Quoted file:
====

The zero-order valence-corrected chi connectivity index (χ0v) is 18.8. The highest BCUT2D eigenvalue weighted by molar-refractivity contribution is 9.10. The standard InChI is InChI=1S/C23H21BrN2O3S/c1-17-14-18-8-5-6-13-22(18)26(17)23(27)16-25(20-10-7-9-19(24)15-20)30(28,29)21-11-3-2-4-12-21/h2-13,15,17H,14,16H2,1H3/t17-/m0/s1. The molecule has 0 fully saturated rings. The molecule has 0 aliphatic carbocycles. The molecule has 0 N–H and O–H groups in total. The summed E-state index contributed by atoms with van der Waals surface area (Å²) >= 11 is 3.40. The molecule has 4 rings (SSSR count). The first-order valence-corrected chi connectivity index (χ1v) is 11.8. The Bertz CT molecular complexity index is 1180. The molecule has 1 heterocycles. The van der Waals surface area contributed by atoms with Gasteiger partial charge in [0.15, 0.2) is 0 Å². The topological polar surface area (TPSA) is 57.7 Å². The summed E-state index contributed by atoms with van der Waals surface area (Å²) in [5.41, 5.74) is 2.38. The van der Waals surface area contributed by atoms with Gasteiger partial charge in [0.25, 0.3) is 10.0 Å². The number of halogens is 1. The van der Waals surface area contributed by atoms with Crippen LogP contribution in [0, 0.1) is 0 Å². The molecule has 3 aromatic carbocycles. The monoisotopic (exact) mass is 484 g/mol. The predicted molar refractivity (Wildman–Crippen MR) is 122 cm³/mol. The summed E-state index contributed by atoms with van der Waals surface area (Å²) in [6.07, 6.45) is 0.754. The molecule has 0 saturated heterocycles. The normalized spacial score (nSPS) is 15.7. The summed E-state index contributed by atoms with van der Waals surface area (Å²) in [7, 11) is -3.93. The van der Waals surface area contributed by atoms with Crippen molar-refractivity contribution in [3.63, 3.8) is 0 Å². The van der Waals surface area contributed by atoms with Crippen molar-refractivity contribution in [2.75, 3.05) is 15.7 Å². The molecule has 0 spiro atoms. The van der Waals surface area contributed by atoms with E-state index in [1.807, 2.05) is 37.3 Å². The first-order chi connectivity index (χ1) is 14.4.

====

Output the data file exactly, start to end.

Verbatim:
The zero-order valence-corrected chi connectivity index (χ0v) is 18.8. The highest BCUT2D eigenvalue weighted by molar-refractivity contribution is 9.10. The standard InChI is InChI=1S/C23H21BrN2O3S/c1-17-14-18-8-5-6-13-22(18)26(17)23(27)16-25(20-10-7-9-19(24)15-20)30(28,29)21-11-3-2-4-12-21/h2-13,15,17H,14,16H2,1H3/t17-/m0/s1. The molecule has 0 fully saturated rings. The molecule has 0 aliphatic carbocycles. The molecule has 0 N–H and O–H groups in total. The summed E-state index contributed by atoms with van der Waals surface area (Å²) >= 11 is 3.40. The molecule has 4 rings (SSSR count). The first-order valence-corrected chi connectivity index (χ1v) is 11.8. The Bertz CT molecular complexity index is 1180. The molecule has 1 heterocycles. The van der Waals surface area contributed by atoms with Gasteiger partial charge in [0.15, 0.2) is 0 Å². The topological polar surface area (TPSA) is 57.7 Å². The summed E-state index contributed by atoms with van der Waals surface area (Å²) in [5.41, 5.74) is 2.38. The van der Waals surface area contributed by atoms with Gasteiger partial charge in [0.25, 0.3) is 10.0 Å². The number of halogens is 1. The van der Waals surface area contributed by atoms with Crippen LogP contribution in [0, 0.1) is 0 Å². The molecule has 3 aromatic carbocycles. The monoisotopic (exact) mass is 484 g/mol. The predicted molar refractivity (Wildman–Crippen MR) is 122 cm³/mol. The summed E-state index contributed by atoms with van der Waals surface area (Å²) in [6.07, 6.45) is 0.754. The molecule has 0 saturated heterocycles. The normalized spacial score (nSPS) is 15.7. The summed E-state index contributed by atoms with van der Waals surface area (Å²) in [7, 11) is -3.93. The van der Waals surface area contributed by atoms with Crippen molar-refractivity contribution in [3.63, 3.8) is 0 Å². The van der Waals surface area contributed by atoms with Crippen molar-refractivity contribution in [2.75, 3.05) is 15.7 Å². The molecule has 0 spiro atoms. The van der Waals surface area contributed by atoms with E-state index in [1.807, 2.05) is 37.3 Å². The first-order chi connectivity index (χ1) is 14.4.